Do you think buying organic is worth the few extra dollars? Are hair appointments a must for your partner? You may want to have a conversation with your partner about your spending habits  to avoid any surprises that could ruin your budget. This could be especially important to do if you both have different spending habits, such as one being more frugal than the other. Understanding and planning for each others’ money habits early on could help you avoid money fights down the road.

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12. Setting Spending Limits

While it’s likely you’ll both have discretionary expenses, it could be smart to have a dollar amount at which you will check in with the other before spending more than an agreed-upon amount of money. Setting a spending limit could help you and your partner stay on budget and ensure that financial talks are a natural part of your relationship. Spending limits could also help you both fight against lifestyle creep, especially if combining your finances has drastically changed how much money is at your disposal.

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13. Being on the Same Page About Loaning Money

Your sister needs you to pick up the bill at lunch because she forgot her wallet but promises to pay you back later. A cousin asks for a loan to help pay for car repairs. Everyone has different levels of comfort with loaning money to family and friends. You may want to check with your partner about their comfort level with loaning money as they might have a zero-tolerance stance due to a bad experience.

And if you both decide that you are willing to loan money to friends and family, it may be wise to set a loan limit and outline clear expectations such as a date when you expect to be paid back, if you’ll be charging interest, and any other contingencies you may have for the loan.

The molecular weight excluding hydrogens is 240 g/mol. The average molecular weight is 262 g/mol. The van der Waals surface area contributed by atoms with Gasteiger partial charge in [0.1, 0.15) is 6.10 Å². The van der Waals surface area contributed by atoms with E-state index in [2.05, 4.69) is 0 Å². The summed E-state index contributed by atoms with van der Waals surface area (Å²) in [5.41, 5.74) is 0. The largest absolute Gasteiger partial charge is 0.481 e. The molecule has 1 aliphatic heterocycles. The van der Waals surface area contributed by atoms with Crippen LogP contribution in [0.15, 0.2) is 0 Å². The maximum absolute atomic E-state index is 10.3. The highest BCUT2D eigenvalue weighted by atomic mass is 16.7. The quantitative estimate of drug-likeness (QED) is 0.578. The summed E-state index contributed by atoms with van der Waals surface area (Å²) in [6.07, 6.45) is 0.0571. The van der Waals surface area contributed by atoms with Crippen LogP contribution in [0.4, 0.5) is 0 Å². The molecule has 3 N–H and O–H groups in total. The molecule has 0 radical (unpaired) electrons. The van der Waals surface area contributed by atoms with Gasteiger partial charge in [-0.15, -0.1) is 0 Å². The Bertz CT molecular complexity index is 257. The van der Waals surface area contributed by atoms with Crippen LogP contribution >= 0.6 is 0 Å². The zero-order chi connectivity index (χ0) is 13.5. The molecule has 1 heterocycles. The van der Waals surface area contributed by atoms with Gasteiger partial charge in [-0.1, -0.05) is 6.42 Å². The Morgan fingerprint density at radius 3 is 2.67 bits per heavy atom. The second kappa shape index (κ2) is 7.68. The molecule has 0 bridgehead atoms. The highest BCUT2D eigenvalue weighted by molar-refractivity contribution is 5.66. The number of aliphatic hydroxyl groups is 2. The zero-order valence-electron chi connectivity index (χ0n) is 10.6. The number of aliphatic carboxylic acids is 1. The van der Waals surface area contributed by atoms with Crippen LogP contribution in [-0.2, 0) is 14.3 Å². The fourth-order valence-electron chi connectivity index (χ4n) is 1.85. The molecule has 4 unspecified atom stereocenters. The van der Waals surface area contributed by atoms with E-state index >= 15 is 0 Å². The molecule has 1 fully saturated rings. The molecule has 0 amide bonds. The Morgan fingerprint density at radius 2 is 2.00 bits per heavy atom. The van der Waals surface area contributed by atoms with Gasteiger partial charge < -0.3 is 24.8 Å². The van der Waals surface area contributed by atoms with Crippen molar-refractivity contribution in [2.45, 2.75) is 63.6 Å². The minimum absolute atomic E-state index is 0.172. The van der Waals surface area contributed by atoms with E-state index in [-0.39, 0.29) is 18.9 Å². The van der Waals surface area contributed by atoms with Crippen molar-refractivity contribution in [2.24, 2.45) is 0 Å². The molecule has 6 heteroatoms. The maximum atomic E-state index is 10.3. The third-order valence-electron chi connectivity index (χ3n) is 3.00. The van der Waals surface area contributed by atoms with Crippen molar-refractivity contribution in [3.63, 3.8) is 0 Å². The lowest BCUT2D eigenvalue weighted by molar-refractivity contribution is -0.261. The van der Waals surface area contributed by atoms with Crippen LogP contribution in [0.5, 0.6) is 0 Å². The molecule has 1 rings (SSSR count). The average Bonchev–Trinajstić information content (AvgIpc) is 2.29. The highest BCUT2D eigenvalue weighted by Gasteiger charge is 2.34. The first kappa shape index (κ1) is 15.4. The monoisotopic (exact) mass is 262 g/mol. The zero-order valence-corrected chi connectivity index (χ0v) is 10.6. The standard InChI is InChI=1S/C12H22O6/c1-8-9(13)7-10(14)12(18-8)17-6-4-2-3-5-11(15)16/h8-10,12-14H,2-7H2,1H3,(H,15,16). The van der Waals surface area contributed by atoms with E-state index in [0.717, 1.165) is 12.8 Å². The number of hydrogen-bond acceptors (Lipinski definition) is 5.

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14. Making Time for Regular Money Talks

After you’ve hashed out the nitty-gritty of your newlywed financial plans and goals, it’s equally important to check in regularly about the state of your finances. Your budget or goals may need to change with time, especially if your work status changes (for better or for worse!) or you experience an emergency. It may not always be pleasant or fun, but making money talks a priority can save you both a lot of time, money, and heartache later on.

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15. Talking with the Experts

As you establish your financial goals and budget, it may be wise to consult a financial or wealth management advisor. An expert can share valuable insight into how you can best reach your financial goals by taking an honest, unbiased look at your finances.

You may even be able to find a financial advisor who offers services specific to newlywed financial planning and budgeting. While paying for an expert may be an added upfront expense, their advice could end up paying for itself.

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The Takeaway

Now that the honeymoon’s over, it may be time to talk money. Being on the same page about financial goals could help you and your partner avoid making costly mistakes, both in terms of your finances and your relationship. And being honest with each other about your debts and financial goals could bring you even closer together.

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Kaitlyn Farley

Kaitlyn is MediaFeed’s senior editor. She is a graduate of Northwestern University’s Medill School of Journalism, specializing in social justice and investigative reporting. She has worked at various radio stations and newsrooms, covering higher-education, local politics, natural disasters and investigative and watchdog stories related to Title IX and transparency issues.